I mentioned in my first post that it was apps that had allowed me to really develop a regular meditation habit before I was able to find an accessible class. The first app that helped me to do that was Headspace. If you have any interest in meditation you have probably heard of Headspace and Andy Puddicombe, as it is Andy’s voice that will be guiding you through each exercise.
Not only does headspace offer guided meditations that help you build up your confidence and your skills and also give you a specific meditation to do every day. If you (like me) work better when given a specific structure to follow then this is one of the app’s main selling points. Although I have had a few lapses in the past I have found that the way had spaces structured has really helped me stay motivated and keep meditating on a daily basis.
This video is an example of the way Andy explains things. The above example really helped change the way I saw my thoughts working and helped me try to stop getting dragged away by them. The animations and tips and tricks that headspace provides are a really quick and easy way to get an insight or a new perspective on something. Another example of this would be when talking about effort. Meditation is often compared to sleep, in that the best way to do it well is to not try at all. I have always been quite a goal orientated person so this doesn’t come naturally to me so this idea was another new and interesting perspective.
It’s important to try and remember that there is no such thing as a good meditation or bad meditation, just the practice. Even after nearly 100 days of consecutive practice many of my meditations are still really busy. I still feel like I’m benefiting from trying to take a step back from my thoughts, no matter whether I feel I have been that successful or not.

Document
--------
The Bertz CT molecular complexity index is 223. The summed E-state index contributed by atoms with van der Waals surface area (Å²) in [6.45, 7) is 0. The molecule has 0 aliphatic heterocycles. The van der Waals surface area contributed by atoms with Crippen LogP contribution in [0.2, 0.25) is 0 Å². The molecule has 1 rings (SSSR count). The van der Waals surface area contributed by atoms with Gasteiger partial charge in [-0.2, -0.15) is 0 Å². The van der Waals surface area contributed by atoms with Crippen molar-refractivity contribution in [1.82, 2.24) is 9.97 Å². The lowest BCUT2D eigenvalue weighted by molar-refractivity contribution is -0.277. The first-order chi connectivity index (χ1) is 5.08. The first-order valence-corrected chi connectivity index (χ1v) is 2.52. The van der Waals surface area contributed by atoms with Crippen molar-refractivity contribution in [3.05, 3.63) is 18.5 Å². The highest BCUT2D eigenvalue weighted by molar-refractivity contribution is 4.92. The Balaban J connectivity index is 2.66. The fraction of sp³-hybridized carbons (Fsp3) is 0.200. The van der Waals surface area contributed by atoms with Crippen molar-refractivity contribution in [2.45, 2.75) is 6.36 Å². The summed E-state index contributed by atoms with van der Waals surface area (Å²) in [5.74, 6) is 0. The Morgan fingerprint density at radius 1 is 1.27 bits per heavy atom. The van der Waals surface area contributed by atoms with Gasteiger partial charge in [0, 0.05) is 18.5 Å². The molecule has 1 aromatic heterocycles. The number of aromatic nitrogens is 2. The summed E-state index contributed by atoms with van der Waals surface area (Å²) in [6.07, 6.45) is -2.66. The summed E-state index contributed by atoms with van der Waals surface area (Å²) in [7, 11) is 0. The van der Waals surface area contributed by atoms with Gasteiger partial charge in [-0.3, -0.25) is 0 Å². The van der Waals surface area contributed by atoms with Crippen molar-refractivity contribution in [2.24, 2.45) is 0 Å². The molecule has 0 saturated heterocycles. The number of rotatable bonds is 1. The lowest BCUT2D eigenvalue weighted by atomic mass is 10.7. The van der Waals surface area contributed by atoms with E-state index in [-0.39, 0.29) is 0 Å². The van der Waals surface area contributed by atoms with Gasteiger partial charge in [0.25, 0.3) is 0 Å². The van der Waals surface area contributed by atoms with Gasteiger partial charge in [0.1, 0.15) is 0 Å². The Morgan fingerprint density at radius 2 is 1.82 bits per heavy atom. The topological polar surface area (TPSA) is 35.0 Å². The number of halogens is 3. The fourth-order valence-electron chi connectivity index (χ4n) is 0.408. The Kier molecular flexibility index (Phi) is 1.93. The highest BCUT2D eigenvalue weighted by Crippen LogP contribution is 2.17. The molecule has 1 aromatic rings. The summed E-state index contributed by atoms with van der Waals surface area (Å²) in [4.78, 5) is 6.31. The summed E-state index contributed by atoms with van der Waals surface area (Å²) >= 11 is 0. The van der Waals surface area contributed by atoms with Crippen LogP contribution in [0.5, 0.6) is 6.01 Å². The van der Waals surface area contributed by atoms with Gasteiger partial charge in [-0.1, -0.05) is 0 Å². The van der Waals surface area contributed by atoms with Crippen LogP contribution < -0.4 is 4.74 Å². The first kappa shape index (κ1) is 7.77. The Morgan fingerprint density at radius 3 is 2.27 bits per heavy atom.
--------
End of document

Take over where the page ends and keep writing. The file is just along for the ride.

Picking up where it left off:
One of the things that you need to be sure of with any guided meditation is that you don’t have an instinctive dislike to the voice, in my experience this can affect whether or not you enjoy and get the most benefit out of your meditation. This doesn’t affect me with headspace but it has affected me when it comes to other meditations. Also once you feel you are confident with meditation then you may feel that there is a little too much guidance in each session, which can sometimes be distracting. Most of the time though it acts as a reminder to go back to the breath, it just depends what works for you
I found the visualisation technique extremely difficult when I first started using headspace and it even stop me using the for a while. When I came back to it, when they asked me to visualise a light gradually spreading through my body I used the image of the Doctor regenerating to help me imagine it more successfully.
Some people may be put off by the cost but if you find take 10 (which is free for 10 days) useful and you use it every day and you feel the need to help to build the structure like I did then I think you may find it worth it
The thing I like most about headspace is all the techniques that it teaches you and the way that with each new pack I feel that I am developing my technique even further and throughout each pack there are videos that help you get the most out of each technique.
This is not the only app I use but it is the one I use most regularly.I will be talking about the other apps I have found helpful soon.
Check out Headspace here
I hope that this has been helpful, thank you for reading.
*This blog was mostly typed with speech recognition software, please forgive any mistakes or oddnesses that have slipped through my proofreading process. Thank you.